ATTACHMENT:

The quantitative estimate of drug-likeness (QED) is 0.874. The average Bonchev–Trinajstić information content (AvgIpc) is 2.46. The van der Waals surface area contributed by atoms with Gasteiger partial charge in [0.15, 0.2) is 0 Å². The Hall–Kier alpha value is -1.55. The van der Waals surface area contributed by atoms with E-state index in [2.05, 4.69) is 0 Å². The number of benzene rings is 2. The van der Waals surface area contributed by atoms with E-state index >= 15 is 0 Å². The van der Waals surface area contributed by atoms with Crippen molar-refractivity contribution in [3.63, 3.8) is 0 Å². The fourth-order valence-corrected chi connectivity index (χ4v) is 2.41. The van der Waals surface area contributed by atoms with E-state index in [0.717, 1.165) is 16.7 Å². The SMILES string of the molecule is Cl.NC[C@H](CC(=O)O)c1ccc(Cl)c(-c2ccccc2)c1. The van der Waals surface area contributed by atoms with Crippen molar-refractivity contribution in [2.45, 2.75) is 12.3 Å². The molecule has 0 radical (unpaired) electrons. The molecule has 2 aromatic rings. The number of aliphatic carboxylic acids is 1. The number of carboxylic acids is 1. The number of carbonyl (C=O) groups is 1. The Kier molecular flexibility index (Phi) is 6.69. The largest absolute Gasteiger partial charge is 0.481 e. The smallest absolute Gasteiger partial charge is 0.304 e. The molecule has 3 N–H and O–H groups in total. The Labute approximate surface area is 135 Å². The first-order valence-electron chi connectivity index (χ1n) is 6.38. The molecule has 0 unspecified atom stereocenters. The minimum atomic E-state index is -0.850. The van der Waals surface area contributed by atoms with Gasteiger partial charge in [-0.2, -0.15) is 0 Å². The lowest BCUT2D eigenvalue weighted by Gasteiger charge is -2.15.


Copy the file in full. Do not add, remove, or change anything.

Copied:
The quantitative estimate of drug-likeness (QED) is 0.874. The average Bonchev–Trinajstić information content (AvgIpc) is 2.46. The van der Waals surface area contributed by atoms with Gasteiger partial charge in [0.15, 0.2) is 0 Å². The Hall–Kier alpha value is -1.55. The van der Waals surface area contributed by atoms with E-state index in [2.05, 4.69) is 0 Å². The number of benzene rings is 2. The van der Waals surface area contributed by atoms with E-state index >= 15 is 0 Å². The van der Waals surface area contributed by atoms with Crippen molar-refractivity contribution in [3.63, 3.8) is 0 Å². The fourth-order valence-corrected chi connectivity index (χ4v) is 2.41. The van der Waals surface area contributed by atoms with E-state index in [0.717, 1.165) is 16.7 Å². The SMILES string of the molecule is Cl.NC[C@H](CC(=O)O)c1ccc(Cl)c(-c2ccccc2)c1. The van der Waals surface area contributed by atoms with Crippen molar-refractivity contribution in [2.45, 2.75) is 12.3 Å². The molecule has 0 radical (unpaired) electrons. The molecule has 2 aromatic rings. The number of aliphatic carboxylic acids is 1. The number of carboxylic acids is 1. The number of carbonyl (C=O) groups is 1. The Kier molecular flexibility index (Phi) is 6.69. The largest absolute Gasteiger partial charge is 0.481 e. The smallest absolute Gasteiger partial charge is 0.304 e. The molecule has 3 N–H and O–H groups in total. The Labute approximate surface area is 135 Å². The first-order valence-electron chi connectivity index (χ1n) is 6.38. The molecule has 0 unspecified atom stereocenters. The minimum atomic E-state index is -0.850. The van der Waals surface area contributed by atoms with Gasteiger partial charge in [-0.2, -0.15) is 0 Å². The lowest BCUT2D eigenvalue weighted by Gasteiger charge is -2.15.